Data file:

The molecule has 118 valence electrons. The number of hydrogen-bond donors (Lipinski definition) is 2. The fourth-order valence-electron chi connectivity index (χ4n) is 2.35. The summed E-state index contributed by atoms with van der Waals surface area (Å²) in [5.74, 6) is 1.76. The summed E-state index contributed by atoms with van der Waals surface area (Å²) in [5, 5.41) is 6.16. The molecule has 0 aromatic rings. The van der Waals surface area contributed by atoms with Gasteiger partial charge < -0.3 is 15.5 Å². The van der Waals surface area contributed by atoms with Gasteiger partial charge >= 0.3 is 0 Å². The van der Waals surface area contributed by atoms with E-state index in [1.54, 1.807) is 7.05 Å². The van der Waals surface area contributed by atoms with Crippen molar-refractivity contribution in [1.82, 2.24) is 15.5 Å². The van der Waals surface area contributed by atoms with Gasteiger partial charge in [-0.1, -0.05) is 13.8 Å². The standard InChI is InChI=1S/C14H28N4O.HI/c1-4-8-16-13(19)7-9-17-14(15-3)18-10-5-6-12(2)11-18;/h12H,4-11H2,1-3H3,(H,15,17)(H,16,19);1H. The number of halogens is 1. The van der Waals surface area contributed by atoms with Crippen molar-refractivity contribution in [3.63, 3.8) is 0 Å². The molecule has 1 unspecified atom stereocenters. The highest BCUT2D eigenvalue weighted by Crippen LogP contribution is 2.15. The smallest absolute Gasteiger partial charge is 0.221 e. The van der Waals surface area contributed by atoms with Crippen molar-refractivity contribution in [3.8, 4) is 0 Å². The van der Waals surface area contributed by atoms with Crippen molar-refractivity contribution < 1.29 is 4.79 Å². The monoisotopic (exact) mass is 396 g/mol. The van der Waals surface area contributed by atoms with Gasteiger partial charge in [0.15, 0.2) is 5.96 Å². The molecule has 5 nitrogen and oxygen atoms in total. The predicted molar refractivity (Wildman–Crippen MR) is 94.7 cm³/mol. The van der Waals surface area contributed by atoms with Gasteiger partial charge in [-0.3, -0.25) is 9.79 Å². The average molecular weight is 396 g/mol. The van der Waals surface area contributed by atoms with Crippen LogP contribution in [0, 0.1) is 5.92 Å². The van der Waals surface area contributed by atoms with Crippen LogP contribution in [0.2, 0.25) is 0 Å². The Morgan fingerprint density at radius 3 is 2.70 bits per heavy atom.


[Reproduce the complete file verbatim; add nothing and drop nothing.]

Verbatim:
The molecule has 118 valence electrons. The number of hydrogen-bond donors (Lipinski definition) is 2. The fourth-order valence-electron chi connectivity index (χ4n) is 2.35. The summed E-state index contributed by atoms with van der Waals surface area (Å²) in [5.74, 6) is 1.76. The summed E-state index contributed by atoms with van der Waals surface area (Å²) in [5, 5.41) is 6.16. The molecule has 0 aromatic rings. The van der Waals surface area contributed by atoms with Gasteiger partial charge < -0.3 is 15.5 Å². The van der Waals surface area contributed by atoms with Gasteiger partial charge >= 0.3 is 0 Å². The van der Waals surface area contributed by atoms with E-state index in [1.54, 1.807) is 7.05 Å². The van der Waals surface area contributed by atoms with Crippen molar-refractivity contribution in [1.82, 2.24) is 15.5 Å². The van der Waals surface area contributed by atoms with Gasteiger partial charge in [-0.1, -0.05) is 13.8 Å². The standard InChI is InChI=1S/C14H28N4O.HI/c1-4-8-16-13(19)7-9-17-14(15-3)18-10-5-6-12(2)11-18;/h12H,4-11H2,1-3H3,(H,15,17)(H,16,19);1H. The number of halogens is 1. The van der Waals surface area contributed by atoms with Crippen molar-refractivity contribution in [3.63, 3.8) is 0 Å². The molecule has 1 unspecified atom stereocenters. The highest BCUT2D eigenvalue weighted by Crippen LogP contribution is 2.15. The smallest absolute Gasteiger partial charge is 0.221 e. The van der Waals surface area contributed by atoms with Crippen molar-refractivity contribution in [3.8, 4) is 0 Å². The van der Waals surface area contributed by atoms with Crippen molar-refractivity contribution < 1.29 is 4.79 Å². The monoisotopic (exact) mass is 396 g/mol. The van der Waals surface area contributed by atoms with Gasteiger partial charge in [0.15, 0.2) is 5.96 Å². The molecule has 5 nitrogen and oxygen atoms in total. The predicted molar refractivity (Wildman–Crippen MR) is 94.7 cm³/mol. The van der Waals surface area contributed by atoms with Gasteiger partial charge in [-0.3, -0.25) is 9.79 Å². The average molecular weight is 396 g/mol. The van der Waals surface area contributed by atoms with Crippen LogP contribution in [0, 0.1) is 5.92 Å². The van der Waals surface area contributed by atoms with Crippen LogP contribution in [0.2, 0.25) is 0 Å². The Morgan fingerprint density at radius 3 is 2.70 bits per heavy atom.